6 ~ Visiting the ghostly remains of Netley Abbey en-route, popular with the Victorians, we reach Weston Shore, important in both of my novels as a place to feel the sea and watch those on their journeys too and from Southampton Docks. It could be a place you might overlook, but if you make the efffort and stop and have a walk along its shores, it’s a haven for wildlife and it’s a wonderful place to watch the world go by. It’s here that the name of my novel seemed so apt. ‘Ancasta’ ~ ‘The Swift One.’ Many folks have stood, as Harriet did, on these shores and prayed for the swift and safe return of their loved ones, but for Harriet it was more than that. It was here she watched the Channel Island Ferries as they journeyed to the place of her birth. It was a direct channel to Guernsey (Sarnia in my novel) and Alderney (Riduna in my novel) which she loved but had left behind so long ago.

7 ~ Woolston. The Newton family grew up in the heart of Woolston, working in the local industry, initially as boat builders but subsequently early flying boats. (Supermarine) Harriet ran a popular guest house mainly for travellers. One of her son’s worked in a bicycle shop too. Each of her family played their part in WW1, Sarah returning home for the duration of the war with her little son Timothy.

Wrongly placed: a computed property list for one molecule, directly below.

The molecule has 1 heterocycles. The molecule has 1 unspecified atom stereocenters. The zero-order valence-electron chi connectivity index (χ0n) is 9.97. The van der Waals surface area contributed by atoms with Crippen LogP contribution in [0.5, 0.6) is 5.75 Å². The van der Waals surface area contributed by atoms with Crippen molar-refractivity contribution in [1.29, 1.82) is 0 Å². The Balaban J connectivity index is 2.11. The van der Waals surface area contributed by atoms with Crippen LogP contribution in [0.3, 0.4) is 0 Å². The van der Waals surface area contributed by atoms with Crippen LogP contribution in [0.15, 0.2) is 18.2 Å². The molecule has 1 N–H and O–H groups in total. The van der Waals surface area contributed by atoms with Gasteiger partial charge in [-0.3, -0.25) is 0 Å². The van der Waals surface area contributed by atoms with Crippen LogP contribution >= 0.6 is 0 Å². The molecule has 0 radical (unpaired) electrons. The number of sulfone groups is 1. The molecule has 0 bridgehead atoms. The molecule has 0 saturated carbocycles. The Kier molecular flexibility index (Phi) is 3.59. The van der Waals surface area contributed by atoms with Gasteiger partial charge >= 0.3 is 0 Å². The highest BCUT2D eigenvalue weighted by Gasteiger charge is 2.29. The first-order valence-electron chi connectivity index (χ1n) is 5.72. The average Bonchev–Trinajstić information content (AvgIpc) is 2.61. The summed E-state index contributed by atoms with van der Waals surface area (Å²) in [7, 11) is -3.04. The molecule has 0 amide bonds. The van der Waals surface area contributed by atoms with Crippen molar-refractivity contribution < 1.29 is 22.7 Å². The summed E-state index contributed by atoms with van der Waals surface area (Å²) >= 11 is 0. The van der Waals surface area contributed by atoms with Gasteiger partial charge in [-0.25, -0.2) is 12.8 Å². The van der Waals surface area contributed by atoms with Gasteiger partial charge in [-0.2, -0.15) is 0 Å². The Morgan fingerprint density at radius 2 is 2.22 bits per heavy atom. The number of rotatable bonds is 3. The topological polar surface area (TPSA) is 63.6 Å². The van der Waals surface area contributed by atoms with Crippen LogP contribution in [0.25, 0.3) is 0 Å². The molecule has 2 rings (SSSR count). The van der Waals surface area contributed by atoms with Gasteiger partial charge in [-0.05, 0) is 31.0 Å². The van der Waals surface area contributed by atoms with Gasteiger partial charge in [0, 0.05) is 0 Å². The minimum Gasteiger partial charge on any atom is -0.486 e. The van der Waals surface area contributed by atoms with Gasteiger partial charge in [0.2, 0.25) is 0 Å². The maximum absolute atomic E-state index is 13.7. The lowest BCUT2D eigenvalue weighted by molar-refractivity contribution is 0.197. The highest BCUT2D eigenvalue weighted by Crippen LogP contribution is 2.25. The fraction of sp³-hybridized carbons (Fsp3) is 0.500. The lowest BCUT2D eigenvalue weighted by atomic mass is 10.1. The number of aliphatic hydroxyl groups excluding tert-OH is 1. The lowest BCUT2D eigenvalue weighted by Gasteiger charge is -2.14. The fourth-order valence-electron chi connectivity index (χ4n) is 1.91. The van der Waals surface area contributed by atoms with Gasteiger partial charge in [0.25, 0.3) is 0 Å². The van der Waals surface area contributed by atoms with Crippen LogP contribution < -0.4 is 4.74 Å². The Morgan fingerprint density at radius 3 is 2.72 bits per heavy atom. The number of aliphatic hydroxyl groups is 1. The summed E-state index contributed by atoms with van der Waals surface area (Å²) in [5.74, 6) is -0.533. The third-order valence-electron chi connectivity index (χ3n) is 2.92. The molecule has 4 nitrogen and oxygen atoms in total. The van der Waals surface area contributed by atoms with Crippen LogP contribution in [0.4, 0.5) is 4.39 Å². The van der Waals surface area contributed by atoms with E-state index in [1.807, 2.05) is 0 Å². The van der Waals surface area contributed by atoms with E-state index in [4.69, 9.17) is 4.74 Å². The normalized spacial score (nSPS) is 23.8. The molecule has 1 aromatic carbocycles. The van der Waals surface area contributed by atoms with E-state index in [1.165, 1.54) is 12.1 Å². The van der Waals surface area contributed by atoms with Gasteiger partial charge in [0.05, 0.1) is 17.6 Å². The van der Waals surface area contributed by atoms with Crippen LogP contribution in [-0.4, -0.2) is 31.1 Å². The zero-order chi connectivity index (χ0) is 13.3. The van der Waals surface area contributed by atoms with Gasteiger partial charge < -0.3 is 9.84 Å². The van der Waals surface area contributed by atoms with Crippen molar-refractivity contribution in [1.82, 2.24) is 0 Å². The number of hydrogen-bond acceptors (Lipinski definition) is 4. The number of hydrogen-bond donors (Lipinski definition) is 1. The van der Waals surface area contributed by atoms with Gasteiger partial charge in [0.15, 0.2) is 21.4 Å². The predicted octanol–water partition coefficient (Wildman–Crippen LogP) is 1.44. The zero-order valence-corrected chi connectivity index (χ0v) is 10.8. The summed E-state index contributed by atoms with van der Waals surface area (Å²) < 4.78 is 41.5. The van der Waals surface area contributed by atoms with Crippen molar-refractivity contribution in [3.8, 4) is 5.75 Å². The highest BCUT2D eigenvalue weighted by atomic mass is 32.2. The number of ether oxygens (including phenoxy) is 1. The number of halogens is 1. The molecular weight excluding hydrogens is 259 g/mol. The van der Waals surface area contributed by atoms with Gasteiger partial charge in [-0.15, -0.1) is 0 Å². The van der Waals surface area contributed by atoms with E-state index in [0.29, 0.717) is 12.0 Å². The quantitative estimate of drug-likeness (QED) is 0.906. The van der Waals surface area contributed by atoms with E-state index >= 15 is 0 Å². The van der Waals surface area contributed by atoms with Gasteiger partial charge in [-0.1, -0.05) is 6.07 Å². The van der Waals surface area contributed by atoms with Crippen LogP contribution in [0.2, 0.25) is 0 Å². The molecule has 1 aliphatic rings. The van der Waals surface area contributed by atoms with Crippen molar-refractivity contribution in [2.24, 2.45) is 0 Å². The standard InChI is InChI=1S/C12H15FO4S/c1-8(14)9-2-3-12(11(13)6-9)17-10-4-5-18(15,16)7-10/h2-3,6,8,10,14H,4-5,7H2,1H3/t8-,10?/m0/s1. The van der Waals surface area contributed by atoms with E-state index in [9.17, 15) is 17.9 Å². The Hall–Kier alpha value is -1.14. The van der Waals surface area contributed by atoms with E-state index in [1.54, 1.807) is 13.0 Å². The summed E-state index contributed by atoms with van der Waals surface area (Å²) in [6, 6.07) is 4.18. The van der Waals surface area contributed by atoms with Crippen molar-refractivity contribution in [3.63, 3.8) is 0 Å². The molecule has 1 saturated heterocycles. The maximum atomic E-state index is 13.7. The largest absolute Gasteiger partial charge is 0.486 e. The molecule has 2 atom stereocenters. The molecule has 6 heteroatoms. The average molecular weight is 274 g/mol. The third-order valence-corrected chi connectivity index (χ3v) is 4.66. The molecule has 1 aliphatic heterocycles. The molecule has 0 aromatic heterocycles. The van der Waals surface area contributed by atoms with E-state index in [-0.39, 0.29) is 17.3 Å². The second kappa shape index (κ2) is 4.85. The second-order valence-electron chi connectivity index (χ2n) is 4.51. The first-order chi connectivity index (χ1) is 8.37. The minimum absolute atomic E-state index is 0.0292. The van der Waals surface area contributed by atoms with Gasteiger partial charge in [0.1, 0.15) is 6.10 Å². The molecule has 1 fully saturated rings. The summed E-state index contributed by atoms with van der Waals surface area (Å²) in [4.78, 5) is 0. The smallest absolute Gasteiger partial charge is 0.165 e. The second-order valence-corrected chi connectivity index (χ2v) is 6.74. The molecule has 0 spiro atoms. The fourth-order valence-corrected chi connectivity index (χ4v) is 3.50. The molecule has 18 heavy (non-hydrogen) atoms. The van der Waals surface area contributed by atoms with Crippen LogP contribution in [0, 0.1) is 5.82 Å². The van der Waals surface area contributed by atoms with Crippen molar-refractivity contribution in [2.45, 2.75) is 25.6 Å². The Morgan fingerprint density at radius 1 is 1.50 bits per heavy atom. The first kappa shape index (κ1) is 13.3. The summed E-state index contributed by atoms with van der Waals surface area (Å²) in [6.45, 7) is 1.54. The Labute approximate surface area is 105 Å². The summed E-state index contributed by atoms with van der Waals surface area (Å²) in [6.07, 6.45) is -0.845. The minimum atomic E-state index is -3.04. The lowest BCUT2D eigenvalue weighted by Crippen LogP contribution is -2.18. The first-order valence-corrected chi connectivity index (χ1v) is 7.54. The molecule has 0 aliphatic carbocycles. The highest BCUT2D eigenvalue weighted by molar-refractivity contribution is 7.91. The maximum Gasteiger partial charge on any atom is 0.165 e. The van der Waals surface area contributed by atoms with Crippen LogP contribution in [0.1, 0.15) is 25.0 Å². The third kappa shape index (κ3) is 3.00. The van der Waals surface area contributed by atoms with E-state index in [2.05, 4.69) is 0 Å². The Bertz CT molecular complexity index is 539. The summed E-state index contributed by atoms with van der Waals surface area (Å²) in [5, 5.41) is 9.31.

8~ Southampton. Across the Floating Bridge is Southampton itself, still a thriving port and the window to the world to many of my characters including Edward, also well known to many of you from Riduna, Harriet’s childhood sweetheart from the island of Riduna. Their lives took very different paths but they continue to cross at times and Edward’s occasional visits still have a positive impact on the lives of the Newton family, especially Timothy and Sarah.

9~ Over the Hotspur to Hythe is where Edward lives, when he’s on land, with his more than housekeeper Marie. She’s a larger than life character and I’m quite fond of her, even though I feel a bit disloyal to Harriet for doing so.

10 ~ Just a few miles up to the peninsula we reach Cashot, at the mouth of Southampton Water, and if you want a place to ‘ship watch’ this is it. One of Harriet’s son’s Jack was stationed here before and at the start of WW1, where he was an engineer at the new RNAS flying boat station back in 1913.  He continued to travel home to his young family in Woolston, that was until he joined up and travelled to join the HMS Ben my Chree, one of the earliest sea plane carriers which went out to Turkey.

So, where does my virtual tour go to next? We reach the point when we now travel beyond the Solent, and we’re heading across the sea to The Channel Islands as from Monday. In fact that’s where the original story  of Riduna began.